chapter  1
29 Pages

Why we are not there yet: the particular challenge of ‘particular social group’

WithMICHELLE FOSTER

One of the most complex aspects of establishing qualification for refugee status is the need to link a well-founded fear of being persecuted to a Convention ground, that is, to one’s race, religion, nationality, political opinion, or membership of a particular social group (PSG). While this constitutes a challenging aspect of refugee status determination in many types of claim, the difficulties are particularly acute for claims based on gender or gender identity given the lack of explicit reference to ‘women’, ‘sex’, ‘gender’, ‘homosexuality’, or ‘gender identity’ in the 1951 Refugee Convention. Of course it has always been understood that women can be persecuted on other grounds, and indeed the ‘political opinion’ ground is especially promising, as illustrated in one New Zealand tribunal’s understanding that ‘the political opinion ground must be oriented to reflect the reality of women’s experiences and the way in which gender is constructed in the specific geographical, historical, political and socio-cultural context of the country of origin’ (Refugee Status Appeals Authority (‘RSAA’) Decision 76044, 2008 [84]). Yet this level of sophistication has not been uniformly achieved, and it remains undoubtedly the case that the PSG ground is, in most jurisdictions, the only available Convention ground where gender-based persecution is at issue. Although the Conference of Plenipotentiaries responsible for drafting the Refugee Convention considered it unnecessary explicitly to refer to gender inequality, even raising doubts as to whether there ‘would be any persecution on account of sex’, it has long been accepted that the social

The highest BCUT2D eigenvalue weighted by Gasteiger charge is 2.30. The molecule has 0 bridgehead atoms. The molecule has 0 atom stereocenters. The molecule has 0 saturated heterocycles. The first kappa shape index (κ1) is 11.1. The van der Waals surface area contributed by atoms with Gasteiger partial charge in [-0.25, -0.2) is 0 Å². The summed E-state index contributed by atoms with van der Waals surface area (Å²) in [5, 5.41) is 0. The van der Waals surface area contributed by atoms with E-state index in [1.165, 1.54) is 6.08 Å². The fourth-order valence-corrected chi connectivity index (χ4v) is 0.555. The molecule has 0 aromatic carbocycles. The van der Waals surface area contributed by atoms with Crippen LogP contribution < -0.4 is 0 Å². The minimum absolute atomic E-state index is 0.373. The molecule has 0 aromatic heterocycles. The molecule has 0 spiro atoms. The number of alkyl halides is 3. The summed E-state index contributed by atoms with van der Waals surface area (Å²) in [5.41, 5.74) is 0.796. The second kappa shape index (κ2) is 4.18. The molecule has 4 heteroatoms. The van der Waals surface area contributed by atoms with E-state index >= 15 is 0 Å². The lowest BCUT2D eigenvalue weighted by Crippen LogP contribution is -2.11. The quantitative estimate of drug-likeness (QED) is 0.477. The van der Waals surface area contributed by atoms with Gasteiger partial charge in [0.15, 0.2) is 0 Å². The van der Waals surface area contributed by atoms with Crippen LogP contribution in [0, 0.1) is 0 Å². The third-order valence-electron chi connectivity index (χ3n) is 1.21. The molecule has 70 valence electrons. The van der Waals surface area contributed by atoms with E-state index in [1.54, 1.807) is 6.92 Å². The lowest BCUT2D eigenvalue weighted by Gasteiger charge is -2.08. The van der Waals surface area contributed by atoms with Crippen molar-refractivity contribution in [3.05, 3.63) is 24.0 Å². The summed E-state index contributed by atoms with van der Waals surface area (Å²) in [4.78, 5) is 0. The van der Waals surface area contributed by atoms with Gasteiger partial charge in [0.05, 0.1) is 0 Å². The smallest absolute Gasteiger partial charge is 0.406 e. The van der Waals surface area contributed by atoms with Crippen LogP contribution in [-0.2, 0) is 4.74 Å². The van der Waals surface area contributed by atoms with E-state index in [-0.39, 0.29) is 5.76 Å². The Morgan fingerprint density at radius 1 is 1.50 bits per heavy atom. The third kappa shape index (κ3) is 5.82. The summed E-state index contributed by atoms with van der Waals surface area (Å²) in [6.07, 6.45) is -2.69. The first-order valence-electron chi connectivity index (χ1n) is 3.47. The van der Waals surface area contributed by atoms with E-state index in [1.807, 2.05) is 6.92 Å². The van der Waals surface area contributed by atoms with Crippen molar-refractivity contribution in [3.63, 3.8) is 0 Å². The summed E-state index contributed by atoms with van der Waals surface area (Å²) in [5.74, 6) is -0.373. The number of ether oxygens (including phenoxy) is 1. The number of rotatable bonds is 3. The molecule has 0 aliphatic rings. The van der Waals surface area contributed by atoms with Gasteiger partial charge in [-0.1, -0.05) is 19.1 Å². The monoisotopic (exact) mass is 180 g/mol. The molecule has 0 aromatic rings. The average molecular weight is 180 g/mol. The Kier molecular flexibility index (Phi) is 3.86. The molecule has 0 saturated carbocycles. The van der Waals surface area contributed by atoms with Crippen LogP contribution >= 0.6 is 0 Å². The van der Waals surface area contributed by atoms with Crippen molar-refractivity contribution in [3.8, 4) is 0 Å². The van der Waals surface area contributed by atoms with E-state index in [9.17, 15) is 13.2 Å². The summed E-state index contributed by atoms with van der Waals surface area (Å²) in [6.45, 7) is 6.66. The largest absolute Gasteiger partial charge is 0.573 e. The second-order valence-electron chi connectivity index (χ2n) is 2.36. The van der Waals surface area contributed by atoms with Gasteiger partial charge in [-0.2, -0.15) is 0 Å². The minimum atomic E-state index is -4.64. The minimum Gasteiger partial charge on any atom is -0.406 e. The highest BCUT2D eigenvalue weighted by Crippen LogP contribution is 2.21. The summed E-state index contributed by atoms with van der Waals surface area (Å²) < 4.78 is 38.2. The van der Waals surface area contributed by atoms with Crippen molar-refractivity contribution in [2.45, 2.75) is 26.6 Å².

group ground is capable of accommodating gender-based claims (Edwards 2010, 23). This proposition has been accepted and affirmed by the highest courts in the common law world and increasingly in the civil law world as well, including in the European Union’s ‘Qualification Directive’ (Council Directive 2004/83/EC).2 Further, the United Nations High Commissioner for Refugees (UNHCR) has recognized since the 1980s the importance of infusing the refugee definition with gender-sensitivity, and, in 2002, explicitly affirmed that ‘sex can properly be within the ambit of the social group category’, in both its Guidelines on International Protection relating to membership of a particular social group (UNHCR 2002b, [12]) and Guidelines on International Protection concerning gender-related persecution (UNHCR 2002a, [30]). Yet despite these positive developments, establishing that her wellfounded fear of being persecuted is for reasons of her gender remains a pervasive challenge for many women claiming refugee status. This chapter examines and explores current challenges in interpreting social group for claims based on gender and gender identity. It begins with a brief overview of the key conceptual approaches to interpreting the social group ground, outlining and explaining the two dominant approaches. The chapter then analyses a wide range of jurisprudential developments, both common law and civil law, concerning social group over the past ten years in order to identify why many gender-based claims fail at this crucial stage. The chapter concludes by making some recommendations that might guide decision-making in the future.